Raises the question of how to normalize these solutions then... Although that doesn't help in any way in finding bigger sets.

 henryzz 2019-02-06 10:48

I was calculating a list of x^2-b1 storing it and then reusing the filtered list when looking for a b2.
The thing I hadn't thought about was using difference of squares trick. I need to think on this further.

Using my current method I think can do an exhaustive search upto 1e9 in around 24 hours.

 uau 2019-02-06 12:55

[QUOTE=henryzz;507804]Using my current method I think can do an exhaustive search upto 1e9 in around 24 hours.[/QUOTE]
Exhaustive search of what? You'll find all solutions that have what parameter under 1e9? All the numbers in both sets are below that?

 henryzz 2019-02-06 14:26

[QUOTE=uau;507815]Exhaustive search of what? You'll find all solutions that have what parameter under 1e9? All the numbers in both sets are below that?[/QUOTE]

a1, a2 etc below 1e9. Thinking about it a5 and a6 can be any size in my code.

 henryzz 2019-02-22 13:04

Only just noticed that all the 4,6 solutions at the end are wrong. 1899+1899 is not square.

@uau What were your search limits for this puzzle? Did you search for 5,5 solutions?
After pinching your difference of squares idea, I have just started a run where a1=0, b1 and a2 < 1e9 and everything else < 1e12

 uau 2019-02-22 21:21

[QUOTE=henryzz;509126]Only just noticed that all the 4,6 solutions at the end are wrong. 1899+1899 is not square.[/QUOTE]
They're just written in a different format. The linked-to page has an explanation.

A=[2988, 5052, 12108, 34812]; B=[2988, 4356, 5787, 11164, 17046, 23948]
That's the same solution as what's written earlier as
A=[0, 16594560, 137675520, 1202947200]; B=[8928144, 18974736, 33489369, 124634896, 290566116, 573506704]

[QUOTE]@uau What were your search limits for this puzzle? Did you search for 5,5 solutions?[/QUOTE]I checked everything with a difference of squares below 4e9, and a somewhat pruned subset for differences below 8e9. Those had no solutions larger than 4+6.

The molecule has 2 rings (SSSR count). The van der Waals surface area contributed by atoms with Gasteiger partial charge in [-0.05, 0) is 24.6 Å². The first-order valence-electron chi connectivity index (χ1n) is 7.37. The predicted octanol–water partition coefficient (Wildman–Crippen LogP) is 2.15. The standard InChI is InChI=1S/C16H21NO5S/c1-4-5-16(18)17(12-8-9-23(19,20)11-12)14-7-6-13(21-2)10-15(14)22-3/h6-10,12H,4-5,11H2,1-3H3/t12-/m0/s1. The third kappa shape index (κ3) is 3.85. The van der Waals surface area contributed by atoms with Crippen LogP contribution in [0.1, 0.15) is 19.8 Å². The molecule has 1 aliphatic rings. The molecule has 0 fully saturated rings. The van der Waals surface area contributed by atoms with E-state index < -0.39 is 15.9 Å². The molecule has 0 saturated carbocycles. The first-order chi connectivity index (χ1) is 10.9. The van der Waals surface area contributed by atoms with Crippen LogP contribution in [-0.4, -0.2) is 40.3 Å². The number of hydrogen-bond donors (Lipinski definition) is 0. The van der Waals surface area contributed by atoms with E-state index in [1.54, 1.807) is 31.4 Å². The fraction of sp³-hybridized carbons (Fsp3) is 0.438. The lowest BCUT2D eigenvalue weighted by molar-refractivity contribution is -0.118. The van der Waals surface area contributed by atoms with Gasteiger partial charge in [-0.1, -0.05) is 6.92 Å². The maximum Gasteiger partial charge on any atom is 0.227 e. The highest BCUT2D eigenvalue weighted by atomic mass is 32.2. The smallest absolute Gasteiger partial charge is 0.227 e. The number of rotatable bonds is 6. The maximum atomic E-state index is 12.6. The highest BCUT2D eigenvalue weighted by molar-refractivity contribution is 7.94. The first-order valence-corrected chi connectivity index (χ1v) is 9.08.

henryzz 2019-03-05 12:15

I have changed my search strategy somewhat(not trying for an exhaustive search) and found a solution with 3 As(including 0) and 30 Bs.

One of the big things that helped was only looking at As divisible by primorials. I am finding more and more Bs as I increase the multiplier to larger primorials. I suspect that it might be possible to construct solutions of any size by increasing the primorial. I haven't written the code yet to check whether these would extend to nice solutions with 4 As. Current results look promising in that regard though.

 Dr Sardonicus 2019-03-05 15:03

At one point, I had hopes of producing formulaic solutions. And, for the case of two sets of two numbers each, it's actually pretty easy. With the 2x2 matrix of squares [a^2, b^2; c^2, c^2] you have the relation

a^2 - b^2 = c^2 - d^2, or a^2 + d^2 = c^2 + b^2.

OK, just use the usual formula for a product of two sums of two squares.

Unfortunately, I was unable to expand on this idea. It is possible that quaternions etc might be used to satisfy some of the conditions that crop up in certain cases, but I didn't pursue this.